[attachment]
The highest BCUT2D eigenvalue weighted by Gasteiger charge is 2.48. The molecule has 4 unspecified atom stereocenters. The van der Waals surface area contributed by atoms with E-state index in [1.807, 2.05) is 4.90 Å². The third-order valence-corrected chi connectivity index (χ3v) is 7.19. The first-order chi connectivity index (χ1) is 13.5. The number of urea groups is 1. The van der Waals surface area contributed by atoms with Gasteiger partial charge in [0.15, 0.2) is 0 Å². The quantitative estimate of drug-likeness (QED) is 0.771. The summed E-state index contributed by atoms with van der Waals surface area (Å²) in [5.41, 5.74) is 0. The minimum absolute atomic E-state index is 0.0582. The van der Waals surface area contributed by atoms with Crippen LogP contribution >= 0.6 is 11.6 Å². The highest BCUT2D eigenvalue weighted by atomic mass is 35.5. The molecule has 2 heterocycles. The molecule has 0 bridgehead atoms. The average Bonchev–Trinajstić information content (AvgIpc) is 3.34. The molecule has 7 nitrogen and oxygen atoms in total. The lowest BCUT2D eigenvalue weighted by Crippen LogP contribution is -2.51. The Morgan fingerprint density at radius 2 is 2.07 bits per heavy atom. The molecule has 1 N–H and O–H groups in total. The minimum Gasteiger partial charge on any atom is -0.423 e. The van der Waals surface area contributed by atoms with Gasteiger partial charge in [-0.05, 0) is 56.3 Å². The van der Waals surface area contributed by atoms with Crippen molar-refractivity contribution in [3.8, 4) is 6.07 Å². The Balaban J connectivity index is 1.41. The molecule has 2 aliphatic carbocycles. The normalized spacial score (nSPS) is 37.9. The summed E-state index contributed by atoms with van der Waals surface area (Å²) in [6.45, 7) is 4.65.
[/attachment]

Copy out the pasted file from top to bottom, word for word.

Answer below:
The highest BCUT2D eigenvalue weighted by Gasteiger charge is 2.48. The molecule has 4 unspecified atom stereocenters. The van der Waals surface area contributed by atoms with E-state index in [1.807, 2.05) is 4.90 Å². The third-order valence-corrected chi connectivity index (χ3v) is 7.19. The first-order chi connectivity index (χ1) is 13.5. The number of urea groups is 1. The van der Waals surface area contributed by atoms with Gasteiger partial charge in [0.15, 0.2) is 0 Å². The quantitative estimate of drug-likeness (QED) is 0.771. The summed E-state index contributed by atoms with van der Waals surface area (Å²) in [5.41, 5.74) is 0. The minimum absolute atomic E-state index is 0.0582. The van der Waals surface area contributed by atoms with Crippen LogP contribution >= 0.6 is 11.6 Å². The highest BCUT2D eigenvalue weighted by atomic mass is 35.5. The molecule has 2 heterocycles. The molecule has 0 bridgehead atoms. The average Bonchev–Trinajstić information content (AvgIpc) is 3.34. The molecule has 7 nitrogen and oxygen atoms in total. The lowest BCUT2D eigenvalue weighted by Crippen LogP contribution is -2.51. The Morgan fingerprint density at radius 2 is 2.07 bits per heavy atom. The molecule has 1 N–H and O–H groups in total. The minimum Gasteiger partial charge on any atom is -0.423 e. The van der Waals surface area contributed by atoms with Gasteiger partial charge in [-0.05, 0) is 56.3 Å². The van der Waals surface area contributed by atoms with Crippen molar-refractivity contribution in [3.8, 4) is 6.07 Å². The Balaban J connectivity index is 1.41. The molecule has 2 aliphatic carbocycles. The normalized spacial score (nSPS) is 37.9. The summed E-state index contributed by atoms with van der Waals surface area (Å²) in [6.45, 7) is 4.65.